Appearing to care
We know that your customers will put up with imperfect, but one thing that they'd like in return is for you to care.
Marketers keep making big promises, and organizations struggle to keep those promises. Sooner or later, it leads to a situation where the broken promise arrives on the customer's lap.
In that moment, what the customer wants most is someone to care.
Almost as good: an organization that consistently acts like it cares.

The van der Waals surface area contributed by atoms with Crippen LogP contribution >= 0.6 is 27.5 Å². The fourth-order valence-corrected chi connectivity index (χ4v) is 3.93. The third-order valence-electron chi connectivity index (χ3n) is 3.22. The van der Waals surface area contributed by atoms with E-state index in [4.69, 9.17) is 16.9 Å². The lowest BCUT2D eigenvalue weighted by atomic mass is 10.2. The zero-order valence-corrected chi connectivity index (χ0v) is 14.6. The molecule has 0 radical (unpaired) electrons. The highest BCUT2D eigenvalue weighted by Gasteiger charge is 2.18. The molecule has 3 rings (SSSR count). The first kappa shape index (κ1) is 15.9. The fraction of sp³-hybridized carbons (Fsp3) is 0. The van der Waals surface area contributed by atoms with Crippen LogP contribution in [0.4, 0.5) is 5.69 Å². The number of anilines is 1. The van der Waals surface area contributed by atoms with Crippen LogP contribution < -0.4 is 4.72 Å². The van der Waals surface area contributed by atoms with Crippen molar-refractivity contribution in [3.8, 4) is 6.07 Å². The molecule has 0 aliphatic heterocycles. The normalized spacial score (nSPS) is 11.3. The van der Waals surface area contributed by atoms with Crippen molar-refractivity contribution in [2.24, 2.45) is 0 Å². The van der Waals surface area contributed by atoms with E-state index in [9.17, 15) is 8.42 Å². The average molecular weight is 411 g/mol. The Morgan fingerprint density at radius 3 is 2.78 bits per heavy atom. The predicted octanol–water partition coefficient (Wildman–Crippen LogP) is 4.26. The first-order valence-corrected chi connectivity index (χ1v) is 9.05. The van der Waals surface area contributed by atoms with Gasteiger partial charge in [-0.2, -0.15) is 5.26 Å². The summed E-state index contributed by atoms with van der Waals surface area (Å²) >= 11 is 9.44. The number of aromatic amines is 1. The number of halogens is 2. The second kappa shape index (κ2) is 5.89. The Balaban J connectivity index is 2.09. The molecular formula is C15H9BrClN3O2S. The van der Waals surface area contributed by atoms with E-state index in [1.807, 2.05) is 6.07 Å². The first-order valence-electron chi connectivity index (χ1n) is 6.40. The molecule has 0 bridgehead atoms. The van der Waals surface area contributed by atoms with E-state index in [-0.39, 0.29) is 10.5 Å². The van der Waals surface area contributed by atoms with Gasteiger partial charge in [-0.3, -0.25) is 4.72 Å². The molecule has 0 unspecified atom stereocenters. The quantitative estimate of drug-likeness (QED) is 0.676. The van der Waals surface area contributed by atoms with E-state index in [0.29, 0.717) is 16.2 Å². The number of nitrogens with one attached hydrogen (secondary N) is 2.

It's a mistake to believe that you actually have to care the way the customer cares, and that anything less means you shouldn't even try. In fact, professionals do emotional labor all the time. They present the best version of their professional self they are capable of.
When Bette Midler shows up on stage in Hello Dolly, the audience would like to believe that she's as engaged and excited as she was on opening night. And she might be. Or not. What matters is that we can't tell.
If you care, that's great. If you don't, at least right now, well, it's your job. That's the hard part.
Acting as if, doing it with effort and consistency, is what your customers need from you.